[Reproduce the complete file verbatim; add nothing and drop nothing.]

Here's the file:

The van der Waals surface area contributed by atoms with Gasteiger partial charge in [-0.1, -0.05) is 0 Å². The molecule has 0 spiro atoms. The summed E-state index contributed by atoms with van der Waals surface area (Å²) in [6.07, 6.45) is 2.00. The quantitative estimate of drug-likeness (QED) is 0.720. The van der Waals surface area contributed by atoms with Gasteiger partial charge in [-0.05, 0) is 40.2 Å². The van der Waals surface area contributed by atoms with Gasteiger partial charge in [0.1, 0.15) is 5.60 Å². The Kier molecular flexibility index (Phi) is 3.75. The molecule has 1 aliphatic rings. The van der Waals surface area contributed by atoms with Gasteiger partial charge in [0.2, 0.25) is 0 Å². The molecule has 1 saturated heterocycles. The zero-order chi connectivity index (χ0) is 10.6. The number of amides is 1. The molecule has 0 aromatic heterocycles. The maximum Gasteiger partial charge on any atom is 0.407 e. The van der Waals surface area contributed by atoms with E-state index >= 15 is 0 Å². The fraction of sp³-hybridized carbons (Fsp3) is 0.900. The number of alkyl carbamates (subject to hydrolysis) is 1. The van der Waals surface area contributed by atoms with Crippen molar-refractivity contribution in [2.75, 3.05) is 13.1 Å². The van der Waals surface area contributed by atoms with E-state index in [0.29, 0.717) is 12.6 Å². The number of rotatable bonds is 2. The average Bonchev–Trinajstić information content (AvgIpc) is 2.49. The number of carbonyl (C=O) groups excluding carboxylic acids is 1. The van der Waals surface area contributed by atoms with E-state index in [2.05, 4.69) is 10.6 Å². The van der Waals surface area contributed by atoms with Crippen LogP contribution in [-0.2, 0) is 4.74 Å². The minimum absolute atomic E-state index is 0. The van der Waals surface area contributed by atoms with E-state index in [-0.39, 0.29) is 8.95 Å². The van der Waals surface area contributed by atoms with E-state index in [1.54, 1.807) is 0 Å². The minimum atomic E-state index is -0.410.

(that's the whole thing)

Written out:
The van der Waals surface area contributed by atoms with Gasteiger partial charge in [-0.1, -0.05) is 0 Å². The molecule has 0 spiro atoms. The summed E-state index contributed by atoms with van der Waals surface area (Å²) in [6.07, 6.45) is 2.00. The quantitative estimate of drug-likeness (QED) is 0.720. The van der Waals surface area contributed by atoms with Gasteiger partial charge in [-0.05, 0) is 40.2 Å². The van der Waals surface area contributed by atoms with Gasteiger partial charge in [0.1, 0.15) is 5.60 Å². The Kier molecular flexibility index (Phi) is 3.75. The molecule has 1 aliphatic rings. The van der Waals surface area contributed by atoms with Gasteiger partial charge in [0.2, 0.25) is 0 Å². The molecule has 1 saturated heterocycles. The zero-order chi connectivity index (χ0) is 10.6. The number of amides is 1. The molecule has 0 aromatic heterocycles. The maximum Gasteiger partial charge on any atom is 0.407 e. The van der Waals surface area contributed by atoms with E-state index >= 15 is 0 Å². The fraction of sp³-hybridized carbons (Fsp3) is 0.900. The number of alkyl carbamates (subject to hydrolysis) is 1. The van der Waals surface area contributed by atoms with Crippen molar-refractivity contribution in [2.75, 3.05) is 13.1 Å². The van der Waals surface area contributed by atoms with E-state index in [0.29, 0.717) is 12.6 Å². The number of rotatable bonds is 2. The average Bonchev–Trinajstić information content (AvgIpc) is 2.49. The number of carbonyl (C=O) groups excluding carboxylic acids is 1. The van der Waals surface area contributed by atoms with E-state index in [2.05, 4.69) is 10.6 Å². The van der Waals surface area contributed by atoms with Crippen LogP contribution in [-0.2, 0) is 4.74 Å². The minimum absolute atomic E-state index is 0. The van der Waals surface area contributed by atoms with E-state index in [-0.39, 0.29) is 8.95 Å². The van der Waals surface area contributed by atoms with E-state index in [1.54, 1.807) is 0 Å². The minimum atomic E-state index is -0.410.